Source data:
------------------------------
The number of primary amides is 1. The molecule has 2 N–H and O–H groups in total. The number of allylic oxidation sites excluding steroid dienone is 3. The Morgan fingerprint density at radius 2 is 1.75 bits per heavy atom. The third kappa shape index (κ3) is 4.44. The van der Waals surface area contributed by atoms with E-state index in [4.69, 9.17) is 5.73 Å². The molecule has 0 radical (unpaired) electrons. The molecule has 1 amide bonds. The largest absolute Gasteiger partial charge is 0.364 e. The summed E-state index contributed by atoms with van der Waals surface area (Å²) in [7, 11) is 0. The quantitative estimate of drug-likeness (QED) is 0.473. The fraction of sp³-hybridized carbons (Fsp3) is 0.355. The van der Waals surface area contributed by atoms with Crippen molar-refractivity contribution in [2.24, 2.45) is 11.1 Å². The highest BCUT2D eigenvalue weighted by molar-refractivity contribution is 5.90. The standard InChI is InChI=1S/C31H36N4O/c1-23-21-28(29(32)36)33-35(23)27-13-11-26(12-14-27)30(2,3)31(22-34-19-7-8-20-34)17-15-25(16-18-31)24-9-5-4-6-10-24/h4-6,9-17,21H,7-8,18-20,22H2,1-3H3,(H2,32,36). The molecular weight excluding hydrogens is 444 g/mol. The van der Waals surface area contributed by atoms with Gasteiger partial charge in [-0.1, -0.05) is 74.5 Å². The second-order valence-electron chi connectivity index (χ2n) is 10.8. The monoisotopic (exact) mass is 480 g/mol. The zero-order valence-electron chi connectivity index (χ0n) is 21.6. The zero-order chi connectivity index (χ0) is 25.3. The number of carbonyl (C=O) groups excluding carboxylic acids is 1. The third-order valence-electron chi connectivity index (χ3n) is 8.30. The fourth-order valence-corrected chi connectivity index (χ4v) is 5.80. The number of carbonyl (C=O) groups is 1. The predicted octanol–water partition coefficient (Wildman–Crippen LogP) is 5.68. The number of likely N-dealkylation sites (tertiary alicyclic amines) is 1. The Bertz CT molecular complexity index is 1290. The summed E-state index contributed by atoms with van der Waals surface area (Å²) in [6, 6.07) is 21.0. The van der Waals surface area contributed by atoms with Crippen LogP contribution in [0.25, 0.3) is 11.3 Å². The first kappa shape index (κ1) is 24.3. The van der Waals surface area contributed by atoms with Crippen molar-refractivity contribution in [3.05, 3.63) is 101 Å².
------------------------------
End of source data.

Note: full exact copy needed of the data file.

The number of primary amides is 1. The molecule has 2 N–H and O–H groups in total. The number of allylic oxidation sites excluding steroid dienone is 3. The Morgan fingerprint density at radius 2 is 1.75 bits per heavy atom. The third kappa shape index (κ3) is 4.44. The van der Waals surface area contributed by atoms with E-state index in [4.69, 9.17) is 5.73 Å². The molecule has 0 radical (unpaired) electrons. The molecule has 1 amide bonds. The largest absolute Gasteiger partial charge is 0.364 e. The summed E-state index contributed by atoms with van der Waals surface area (Å²) in [7, 11) is 0. The quantitative estimate of drug-likeness (QED) is 0.473. The fraction of sp³-hybridized carbons (Fsp3) is 0.355. The van der Waals surface area contributed by atoms with Crippen molar-refractivity contribution in [2.24, 2.45) is 11.1 Å². The highest BCUT2D eigenvalue weighted by molar-refractivity contribution is 5.90. The standard InChI is InChI=1S/C31H36N4O/c1-23-21-28(29(32)36)33-35(23)27-13-11-26(12-14-27)30(2,3)31(22-34-19-7-8-20-34)17-15-25(16-18-31)24-9-5-4-6-10-24/h4-6,9-17,21H,7-8,18-20,22H2,1-3H3,(H2,32,36). The molecular weight excluding hydrogens is 444 g/mol. The van der Waals surface area contributed by atoms with Gasteiger partial charge in [-0.1, -0.05) is 74.5 Å². The second-order valence-electron chi connectivity index (χ2n) is 10.8. The monoisotopic (exact) mass is 480 g/mol. The zero-order valence-electron chi connectivity index (χ0n) is 21.6. The zero-order chi connectivity index (χ0) is 25.3. The number of carbonyl (C=O) groups excluding carboxylic acids is 1. The third-order valence-electron chi connectivity index (χ3n) is 8.30. The fourth-order valence-corrected chi connectivity index (χ4v) is 5.80. The number of carbonyl (C=O) groups is 1. The predicted octanol–water partition coefficient (Wildman–Crippen LogP) is 5.68. The number of likely N-dealkylation sites (tertiary alicyclic amines) is 1. The Bertz CT molecular complexity index is 1290. The summed E-state index contributed by atoms with van der Waals surface area (Å²) in [6, 6.07) is 21.0. The van der Waals surface area contributed by atoms with Crippen LogP contribution in [0.25, 0.3) is 11.3 Å². The first kappa shape index (κ1) is 24.3. The van der Waals surface area contributed by atoms with Crippen molar-refractivity contribution in [3.05, 3.63) is 101 Å².